SURFER BLOOD’s fourth album, Snowdonia, (in stores Feb 3, 2017) is a return to their DIYrecording roots, and at the same time, an ambitious step forward, musically and lyrically. Along with plenty of Surfer Blood’s signature catchy pop hooks, the band also concocted several epic and more complex songs with enormous attention to sonic detail. John Paul Pitts wrote and mixed the album alone, for the first time since their debut Astro Coast. The immediacy is intoxicating and the results are fantastic. Surfer Blood get better and better with each album, and we’re betting that they’ll be making great records for many years to come.
Surfer Blood are a magnificent indie rock band from West Palm Beach, Florida that formed when guitarist/vocalist John Paul Pitts and drummer Tyler Schwarz started playing better-than-great musical notes together in Dreyfoos High School. New members Mikey McCleary and Lindsey Mills also attended the same high school.
Surfer Blood began recording and touring immediately behind their infectious debut, Astro Coast (2010) and quickly took over almost the entire world (except for the deepest realms of the ocean and really, really cold places). The group followed suit with the Tarot Classics EP (2011), Pythons (2013) and 1000 Palms (2015). Surfer Blood have performed in 5 continents, toured with heroes like The Pixies and Guided By Voices, played on TV, at Coachella and giant festivals throughout the world, while also occasionally plugging in their amps at all-ages house parties. Surfer Blood are the cleanest and nicest band in existence.
Emerging from underground venues in Chicago’s Northwest side, NE-HI made its name on both its live energy and cleverly wrought guitar anthems. On its second album Offers (Grand Jury), the band takes those basement-forged instincts and refines them, lets its guitars explore new angles, and focuses its songwriting. The result shows there are a wide range of post-punk possibilities yet to be explored.
It all started at Animal Kingdom, a flash-in-the-pan DIY basement in Chicago’s Logan Square. There, in the summer of 2013, three friends from college, Jason Balla (guitar/vocals), Mikey Wells (guitar/vocals) and James Weir (bass) linked up with drummer Alex Otake to score a buddy’s film and decided to start bashing around together as NE-HI. NE-HI’s more ambitious sound and heady arrangements broke away from garage rock’s back-to-basic’s approach. The band’s disparate influences–Wire’s post-punk, Springsteen’s everyman anthems, along with echoes of dreamy atmospheres of Dave Roback’s Rain Parade and the jangly buzz of Kiwi pop legends The Clean–began burning through. The band attracted the attention of Dave Vettraino, who asked NE-HI to record at his Public House Recordings studio for posting on his website. Vettraino would go on to record the band’s debut album. The Chicago Tribune’s Greg Kot gave the debut the #4 spot in his 2014 year-end list.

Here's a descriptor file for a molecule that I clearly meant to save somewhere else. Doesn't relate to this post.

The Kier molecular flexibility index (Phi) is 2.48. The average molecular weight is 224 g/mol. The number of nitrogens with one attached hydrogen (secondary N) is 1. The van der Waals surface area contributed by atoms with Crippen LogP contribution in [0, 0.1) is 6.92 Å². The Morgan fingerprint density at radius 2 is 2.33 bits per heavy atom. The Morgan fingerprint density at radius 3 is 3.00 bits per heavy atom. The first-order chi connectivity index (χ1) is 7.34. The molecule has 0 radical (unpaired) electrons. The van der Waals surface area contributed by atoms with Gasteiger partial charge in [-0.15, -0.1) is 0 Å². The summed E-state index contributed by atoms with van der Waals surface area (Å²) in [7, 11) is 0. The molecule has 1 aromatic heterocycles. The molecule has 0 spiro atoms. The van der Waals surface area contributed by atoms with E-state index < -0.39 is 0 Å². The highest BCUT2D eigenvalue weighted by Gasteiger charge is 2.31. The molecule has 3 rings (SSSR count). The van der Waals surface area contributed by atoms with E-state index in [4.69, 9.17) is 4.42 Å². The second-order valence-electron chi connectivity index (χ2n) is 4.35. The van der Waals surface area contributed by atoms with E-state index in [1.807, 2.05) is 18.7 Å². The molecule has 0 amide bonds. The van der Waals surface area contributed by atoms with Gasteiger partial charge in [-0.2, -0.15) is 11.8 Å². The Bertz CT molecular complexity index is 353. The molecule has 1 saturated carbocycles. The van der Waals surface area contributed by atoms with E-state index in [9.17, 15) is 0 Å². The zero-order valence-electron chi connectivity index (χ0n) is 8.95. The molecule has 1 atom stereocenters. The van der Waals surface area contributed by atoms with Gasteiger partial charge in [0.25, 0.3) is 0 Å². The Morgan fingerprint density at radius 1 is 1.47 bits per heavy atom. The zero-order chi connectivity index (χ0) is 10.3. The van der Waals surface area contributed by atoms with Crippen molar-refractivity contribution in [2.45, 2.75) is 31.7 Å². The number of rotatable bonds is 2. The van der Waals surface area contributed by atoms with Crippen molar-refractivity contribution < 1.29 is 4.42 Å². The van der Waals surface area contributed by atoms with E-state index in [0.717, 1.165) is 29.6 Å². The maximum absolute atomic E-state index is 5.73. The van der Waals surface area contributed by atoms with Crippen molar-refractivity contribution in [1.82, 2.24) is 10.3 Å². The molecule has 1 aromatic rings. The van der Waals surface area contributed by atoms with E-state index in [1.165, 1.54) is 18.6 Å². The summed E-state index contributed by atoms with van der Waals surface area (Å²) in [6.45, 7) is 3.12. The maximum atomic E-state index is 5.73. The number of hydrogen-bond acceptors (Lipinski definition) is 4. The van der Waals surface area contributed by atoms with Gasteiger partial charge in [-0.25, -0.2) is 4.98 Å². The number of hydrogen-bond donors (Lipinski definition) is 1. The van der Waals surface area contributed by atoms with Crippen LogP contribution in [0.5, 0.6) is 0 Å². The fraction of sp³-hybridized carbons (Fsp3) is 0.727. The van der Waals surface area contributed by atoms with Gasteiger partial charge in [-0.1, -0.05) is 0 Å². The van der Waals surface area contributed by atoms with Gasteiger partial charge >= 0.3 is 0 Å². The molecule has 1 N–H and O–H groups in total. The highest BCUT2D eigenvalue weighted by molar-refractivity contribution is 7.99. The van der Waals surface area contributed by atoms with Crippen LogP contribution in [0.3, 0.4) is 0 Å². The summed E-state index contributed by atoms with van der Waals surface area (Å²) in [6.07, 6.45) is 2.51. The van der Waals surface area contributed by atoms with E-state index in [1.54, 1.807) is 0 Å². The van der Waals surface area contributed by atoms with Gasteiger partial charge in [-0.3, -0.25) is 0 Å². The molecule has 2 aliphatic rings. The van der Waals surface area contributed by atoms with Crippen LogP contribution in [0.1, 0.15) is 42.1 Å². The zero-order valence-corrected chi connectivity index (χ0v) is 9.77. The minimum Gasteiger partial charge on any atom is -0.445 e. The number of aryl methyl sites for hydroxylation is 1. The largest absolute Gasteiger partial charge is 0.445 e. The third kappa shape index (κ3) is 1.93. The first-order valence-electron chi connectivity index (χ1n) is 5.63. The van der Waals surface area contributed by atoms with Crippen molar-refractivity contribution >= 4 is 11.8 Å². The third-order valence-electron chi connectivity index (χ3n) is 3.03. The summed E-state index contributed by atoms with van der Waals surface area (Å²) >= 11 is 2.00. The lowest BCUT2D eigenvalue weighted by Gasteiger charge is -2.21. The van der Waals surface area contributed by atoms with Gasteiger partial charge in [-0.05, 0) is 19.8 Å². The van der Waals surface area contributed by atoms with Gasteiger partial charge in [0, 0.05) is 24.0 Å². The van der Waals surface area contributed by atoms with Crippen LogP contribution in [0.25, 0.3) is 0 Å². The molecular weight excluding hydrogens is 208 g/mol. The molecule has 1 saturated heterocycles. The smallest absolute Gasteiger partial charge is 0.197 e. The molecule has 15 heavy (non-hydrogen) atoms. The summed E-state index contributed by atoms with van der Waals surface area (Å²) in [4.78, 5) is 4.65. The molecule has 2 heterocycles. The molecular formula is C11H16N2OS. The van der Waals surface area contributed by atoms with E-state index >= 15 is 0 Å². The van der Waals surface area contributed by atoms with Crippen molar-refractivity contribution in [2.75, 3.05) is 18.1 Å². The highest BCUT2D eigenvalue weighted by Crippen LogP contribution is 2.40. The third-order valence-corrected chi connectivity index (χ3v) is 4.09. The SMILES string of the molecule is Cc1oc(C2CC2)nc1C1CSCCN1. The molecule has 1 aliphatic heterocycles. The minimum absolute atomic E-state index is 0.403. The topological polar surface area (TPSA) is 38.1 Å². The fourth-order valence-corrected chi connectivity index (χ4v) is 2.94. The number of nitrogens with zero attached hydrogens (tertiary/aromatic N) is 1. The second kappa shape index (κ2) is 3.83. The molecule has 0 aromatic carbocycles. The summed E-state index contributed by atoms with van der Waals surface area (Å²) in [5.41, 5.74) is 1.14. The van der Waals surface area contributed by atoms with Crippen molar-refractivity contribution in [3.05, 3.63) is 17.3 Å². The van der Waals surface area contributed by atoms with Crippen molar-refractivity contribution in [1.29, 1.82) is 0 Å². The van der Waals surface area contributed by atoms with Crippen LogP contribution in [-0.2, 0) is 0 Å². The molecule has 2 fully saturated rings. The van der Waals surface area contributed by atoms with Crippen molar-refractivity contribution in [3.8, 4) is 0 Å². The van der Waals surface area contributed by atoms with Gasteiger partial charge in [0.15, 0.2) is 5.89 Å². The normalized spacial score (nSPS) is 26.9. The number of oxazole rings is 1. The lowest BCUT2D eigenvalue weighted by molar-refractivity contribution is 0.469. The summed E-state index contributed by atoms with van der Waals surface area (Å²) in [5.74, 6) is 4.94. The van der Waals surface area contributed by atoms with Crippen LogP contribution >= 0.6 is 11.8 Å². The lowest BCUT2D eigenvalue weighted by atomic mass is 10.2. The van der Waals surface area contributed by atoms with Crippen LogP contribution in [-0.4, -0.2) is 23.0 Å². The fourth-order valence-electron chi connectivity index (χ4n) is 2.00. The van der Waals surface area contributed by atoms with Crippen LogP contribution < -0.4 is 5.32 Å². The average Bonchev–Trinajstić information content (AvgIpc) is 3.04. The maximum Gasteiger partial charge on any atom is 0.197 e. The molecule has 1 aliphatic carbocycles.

Offers is NE-HI finding that rising to the occasion means living up to your own standards, not someone else’s. The band entered Chicago’s Minbal studio in January 2016 to record ten songs with Vettraino engineering, but scrapped most of the session. To finish the record, NE-HI went back to touring, writing, rewriting and returned to Minbal in March more solid than ever. It recorded most of Offers live at Minbal to capture the energy–only overdubbing vocals.
Offers drones, it captivates with soaring pop, it shimmers with atmosphere, always changing, looking. The album veers from the staccato pop of “Palm of Hand” (which nods to Chicago’s Disappears) to the jangly pleasures of “Stay Young.” The off-kilter, ultra-catchy “Sisters” refines the carefree feeling of the band’s debut–picking up the spirit of New Zealand pop. Title track “Offers” feels like a slight departure, the band pushing its most abstract and unpredictable instincts. On “Prove” the band’s post-punk guitars come at blistering tempo, it’s the band’s most athletic moment yet. While the punchy drawl of “Buried on the Moon” conjures a less sleepy Let’s Active.
Offers finds the distant influence of forebears in cerebral guitar pop presented with a familiarity that typifies great FM rock hits. The Midwestern boys (two from Chicago, one from Wisconsin, and one from Minnesota) in NE-HI have a knack for knitting something comfortable and warm from those art school cast-offs and cult favorites. NE-HI’s music demands to be lived in. Chances are good that in the case of Offers, regifting will be rare.